Mental health promotion and prevention is undertaken according to age groups; that is, maternal and early-childhood, school-aged children and adolescents, adults, and the elderly.
For maternal and early childhood: Detection of depression during pregnancy has been integrated into antenatal care, which is performed at all levels of the health care provision . Since 2015, the Early Childhood Development Monitoring and Promotion Program has been applied at the level of the vaccination clinic in primary care centers and, also, in early childhood centers. By applying the holistic approach in following the development of preschool children with the aim of increasing the awareness of parents about their child’s level of development and literacy and encourage self-intervention in the lives of those children. Currently, approximately 60% of children are at risk of stunt development. They have been identified and recruited into the public health care system [19, 28].
In school-age children and adolescents: There is a link between hospitals and schools called the Health and Educational Regional Operations (HERO) program for schools, which is an intersectoral collaboration between the health and educational sectors. It is a timely and innovative platform for the monitoring, support, and care for vulnerable students. The platform serves as a tool for teachers in screening for mental health problems and for management of uncomplicated behavioral and emotional problems through behavioral modification or counseling, respectively . Children who cannot be helped through school-based care are referred to a community hospital through the digital platform School Health HERO . The community hospital staff who provide consultation on mental health care for such a group of children have been called “HERO consultants”.
For adulthood: Lookout for depression and screening tests using 2Q/9Q questionnaires have been in place for more than a decade [25–26]. A 10-year review of the project showed that the accessibility rate for those suffering from depression has gone from less than 5% to approximately 50% . During the COVID-19 pandemic, the Department of Mental Health has monitored mental health problems using Mental Health Check-In to allow the general population to check their mental health status and improve their knowledge about mental health. For those at risk of the abovementioned mental health problems (a high level of stress, reported symptoms of depression, and risk of suicide, including burnout ) and who request mental health care, mental hospital and community hospital staff would call back to provide counseling. During the pandemic, 89.15% of those who have requested mental health care have received counseling services .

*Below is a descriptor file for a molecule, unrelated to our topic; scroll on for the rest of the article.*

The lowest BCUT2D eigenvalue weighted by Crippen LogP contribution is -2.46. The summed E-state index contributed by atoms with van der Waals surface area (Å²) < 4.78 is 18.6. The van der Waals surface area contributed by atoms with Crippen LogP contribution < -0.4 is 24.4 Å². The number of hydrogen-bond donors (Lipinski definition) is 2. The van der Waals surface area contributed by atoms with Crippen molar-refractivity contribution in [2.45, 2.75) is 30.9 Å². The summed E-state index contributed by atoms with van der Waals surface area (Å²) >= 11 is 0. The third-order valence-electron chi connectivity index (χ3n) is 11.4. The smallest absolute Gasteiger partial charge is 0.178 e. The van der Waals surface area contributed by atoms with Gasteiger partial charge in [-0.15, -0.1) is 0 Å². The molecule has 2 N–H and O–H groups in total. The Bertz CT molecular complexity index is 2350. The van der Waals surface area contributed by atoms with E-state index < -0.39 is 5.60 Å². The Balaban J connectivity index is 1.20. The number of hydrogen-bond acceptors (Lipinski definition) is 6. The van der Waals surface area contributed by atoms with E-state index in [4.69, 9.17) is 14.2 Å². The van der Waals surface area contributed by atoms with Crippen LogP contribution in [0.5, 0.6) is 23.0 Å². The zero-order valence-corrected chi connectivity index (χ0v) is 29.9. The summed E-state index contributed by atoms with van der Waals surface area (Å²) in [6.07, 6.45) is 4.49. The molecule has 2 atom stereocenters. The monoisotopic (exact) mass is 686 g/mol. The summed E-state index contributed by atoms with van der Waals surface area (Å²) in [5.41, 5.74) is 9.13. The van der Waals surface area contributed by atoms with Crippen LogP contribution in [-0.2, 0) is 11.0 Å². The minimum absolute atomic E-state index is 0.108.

Among the elderly: Mental health promotion focusing on happiness and well-being has been blended into the health promotion package, as well as depression screening. An elderly club has been opened in almost all subdistricts, and healthy elderly people can join such a club. However, two-thirds of the elderly who are partially or totally disabled and cannot join such a club, village health volunteers or primary care personnel will visit them at home to provide health and mental health care .
Additionally, the National Suicide Prevention Strategic Plan and Campaign was amended in 2020 as a preventive measure and plan to tackle post-COVID mental health consequences and the suicide rate in Thailand. The campaign consists of an evaluation of suicide conditions, interventions, and referral between the multisector network and health sector . In addition, it has been integrated into the National Committee on Mental Health Act to drive policy and campaign nationally.
Monitoring and Research in Community Mental Health
Mental health policy in Thailand has changed to include integration into the general health care system. This makes the delivery of services focused on accessible health care for the Thai population and the coverage of health service facilities, rather than housing all services in psychiatric hospitals as previously. Successful monitoring is the development of outpatient psychiatric units in district and provincial hospitals, inpatient psychiatric units in each provincial hospital, and the development of rehabilitation and recovery services in psychiatric hospitals . The integration of data regarding most psychiatric services in our country manifests itself in a single health data center located at the Ministry of Public Health, which can be used for further research into community mental health .
HUMAN RESOURCES IN COMMUNITY MENTAL HEALTH
Mental health professionals
Some professionals work in both inpatient and outpatient settings. There is a disproportionate amount of resources concentrated in the major cities, which starves rural areas of mental health services.